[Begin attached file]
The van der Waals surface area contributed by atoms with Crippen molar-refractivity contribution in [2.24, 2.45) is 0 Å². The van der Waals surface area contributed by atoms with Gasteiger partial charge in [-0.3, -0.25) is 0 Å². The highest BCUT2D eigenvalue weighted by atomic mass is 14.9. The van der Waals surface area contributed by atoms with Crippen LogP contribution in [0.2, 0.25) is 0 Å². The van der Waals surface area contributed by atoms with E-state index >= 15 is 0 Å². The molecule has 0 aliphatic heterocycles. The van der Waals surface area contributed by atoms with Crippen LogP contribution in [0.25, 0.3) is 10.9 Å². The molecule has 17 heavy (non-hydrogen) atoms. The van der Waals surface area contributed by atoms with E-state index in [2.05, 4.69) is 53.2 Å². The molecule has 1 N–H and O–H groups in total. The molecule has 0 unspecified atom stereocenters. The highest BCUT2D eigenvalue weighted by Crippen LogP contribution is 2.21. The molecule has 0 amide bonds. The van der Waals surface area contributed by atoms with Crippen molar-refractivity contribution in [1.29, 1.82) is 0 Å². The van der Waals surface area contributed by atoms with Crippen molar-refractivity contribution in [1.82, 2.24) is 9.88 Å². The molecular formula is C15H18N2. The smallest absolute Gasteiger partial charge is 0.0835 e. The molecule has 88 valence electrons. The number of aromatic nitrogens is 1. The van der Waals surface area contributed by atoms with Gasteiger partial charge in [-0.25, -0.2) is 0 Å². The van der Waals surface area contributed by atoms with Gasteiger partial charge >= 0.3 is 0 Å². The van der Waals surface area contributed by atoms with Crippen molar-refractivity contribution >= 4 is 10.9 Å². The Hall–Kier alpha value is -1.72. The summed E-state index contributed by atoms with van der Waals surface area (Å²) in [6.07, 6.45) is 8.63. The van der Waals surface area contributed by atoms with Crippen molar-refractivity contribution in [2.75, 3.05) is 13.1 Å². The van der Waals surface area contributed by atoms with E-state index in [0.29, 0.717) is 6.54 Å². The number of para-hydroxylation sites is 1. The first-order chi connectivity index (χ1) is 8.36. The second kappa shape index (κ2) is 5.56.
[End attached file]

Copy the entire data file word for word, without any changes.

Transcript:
The van der Waals surface area contributed by atoms with Crippen molar-refractivity contribution in [2.24, 2.45) is 0 Å². The van der Waals surface area contributed by atoms with Gasteiger partial charge in [-0.3, -0.25) is 0 Å². The highest BCUT2D eigenvalue weighted by atomic mass is 14.9. The van der Waals surface area contributed by atoms with Crippen LogP contribution in [0.2, 0.25) is 0 Å². The van der Waals surface area contributed by atoms with E-state index >= 15 is 0 Å². The molecule has 0 aliphatic heterocycles. The van der Waals surface area contributed by atoms with Crippen LogP contribution in [0.25, 0.3) is 10.9 Å². The molecule has 17 heavy (non-hydrogen) atoms. The van der Waals surface area contributed by atoms with E-state index in [2.05, 4.69) is 53.2 Å². The molecule has 1 N–H and O–H groups in total. The molecule has 0 unspecified atom stereocenters. The highest BCUT2D eigenvalue weighted by Crippen LogP contribution is 2.21. The molecule has 0 amide bonds. The van der Waals surface area contributed by atoms with Crippen molar-refractivity contribution in [1.29, 1.82) is 0 Å². The van der Waals surface area contributed by atoms with Crippen molar-refractivity contribution in [1.82, 2.24) is 9.88 Å². The molecular formula is C15H18N2. The smallest absolute Gasteiger partial charge is 0.0835 e. The molecule has 88 valence electrons. The number of aromatic nitrogens is 1. The van der Waals surface area contributed by atoms with Gasteiger partial charge in [-0.25, -0.2) is 0 Å². The van der Waals surface area contributed by atoms with Gasteiger partial charge >= 0.3 is 0 Å². The van der Waals surface area contributed by atoms with Crippen molar-refractivity contribution >= 4 is 10.9 Å². The Hall–Kier alpha value is -1.72. The summed E-state index contributed by atoms with van der Waals surface area (Å²) in [6.07, 6.45) is 8.63. The van der Waals surface area contributed by atoms with Crippen molar-refractivity contribution in [2.75, 3.05) is 13.1 Å². The van der Waals surface area contributed by atoms with E-state index in [0.29, 0.717) is 6.54 Å². The number of para-hydroxylation sites is 1. The first-order chi connectivity index (χ1) is 8.36. The second kappa shape index (κ2) is 5.56.